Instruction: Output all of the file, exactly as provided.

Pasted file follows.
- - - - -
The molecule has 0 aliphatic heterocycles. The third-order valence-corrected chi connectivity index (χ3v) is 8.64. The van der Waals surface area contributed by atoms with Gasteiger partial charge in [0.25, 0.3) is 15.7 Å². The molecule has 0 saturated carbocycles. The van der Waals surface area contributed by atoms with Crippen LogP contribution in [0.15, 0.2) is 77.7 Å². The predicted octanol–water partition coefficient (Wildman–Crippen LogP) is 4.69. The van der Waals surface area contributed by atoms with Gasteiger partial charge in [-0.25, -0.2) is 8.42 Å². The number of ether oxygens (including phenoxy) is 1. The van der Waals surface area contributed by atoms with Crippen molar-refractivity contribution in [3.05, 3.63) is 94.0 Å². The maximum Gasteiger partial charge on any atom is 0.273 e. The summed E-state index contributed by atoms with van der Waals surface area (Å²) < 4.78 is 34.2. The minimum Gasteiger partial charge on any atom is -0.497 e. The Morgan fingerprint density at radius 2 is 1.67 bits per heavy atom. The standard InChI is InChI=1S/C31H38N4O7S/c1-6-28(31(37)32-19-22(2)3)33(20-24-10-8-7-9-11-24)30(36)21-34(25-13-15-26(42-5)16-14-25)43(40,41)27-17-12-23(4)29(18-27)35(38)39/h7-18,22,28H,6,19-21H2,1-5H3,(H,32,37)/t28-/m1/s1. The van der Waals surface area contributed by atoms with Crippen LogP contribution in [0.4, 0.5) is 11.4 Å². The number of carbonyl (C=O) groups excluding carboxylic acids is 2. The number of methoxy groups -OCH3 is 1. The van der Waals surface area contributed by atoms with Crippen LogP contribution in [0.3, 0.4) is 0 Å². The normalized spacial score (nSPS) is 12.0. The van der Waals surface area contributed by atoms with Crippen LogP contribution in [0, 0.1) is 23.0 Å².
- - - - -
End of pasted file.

The molecule has 0 aliphatic heterocycles. The third-order valence-corrected chi connectivity index (χ3v) is 8.64. The van der Waals surface area contributed by atoms with Gasteiger partial charge in [0.25, 0.3) is 15.7 Å². The molecule has 0 saturated carbocycles. The van der Waals surface area contributed by atoms with Crippen LogP contribution in [0.15, 0.2) is 77.7 Å². The predicted octanol–water partition coefficient (Wildman–Crippen LogP) is 4.69. The van der Waals surface area contributed by atoms with Gasteiger partial charge in [-0.25, -0.2) is 8.42 Å². The number of ether oxygens (including phenoxy) is 1. The van der Waals surface area contributed by atoms with Crippen molar-refractivity contribution in [3.05, 3.63) is 94.0 Å². The maximum Gasteiger partial charge on any atom is 0.273 e. The summed E-state index contributed by atoms with van der Waals surface area (Å²) < 4.78 is 34.2. The minimum Gasteiger partial charge on any atom is -0.497 e. The Morgan fingerprint density at radius 2 is 1.67 bits per heavy atom. The standard InChI is InChI=1S/C31H38N4O7S/c1-6-28(31(37)32-19-22(2)3)33(20-24-10-8-7-9-11-24)30(36)21-34(25-13-15-26(42-5)16-14-25)43(40,41)27-17-12-23(4)29(18-27)35(38)39/h7-18,22,28H,6,19-21H2,1-5H3,(H,32,37)/t28-/m1/s1. The van der Waals surface area contributed by atoms with Crippen LogP contribution in [0.4, 0.5) is 11.4 Å². The number of carbonyl (C=O) groups excluding carboxylic acids is 2. The number of methoxy groups -OCH3 is 1. The van der Waals surface area contributed by atoms with Crippen LogP contribution in [0.3, 0.4) is 0 Å². The normalized spacial score (nSPS) is 12.0. The van der Waals surface area contributed by atoms with Crippen LogP contribution in [0, 0.1) is 23.0 Å².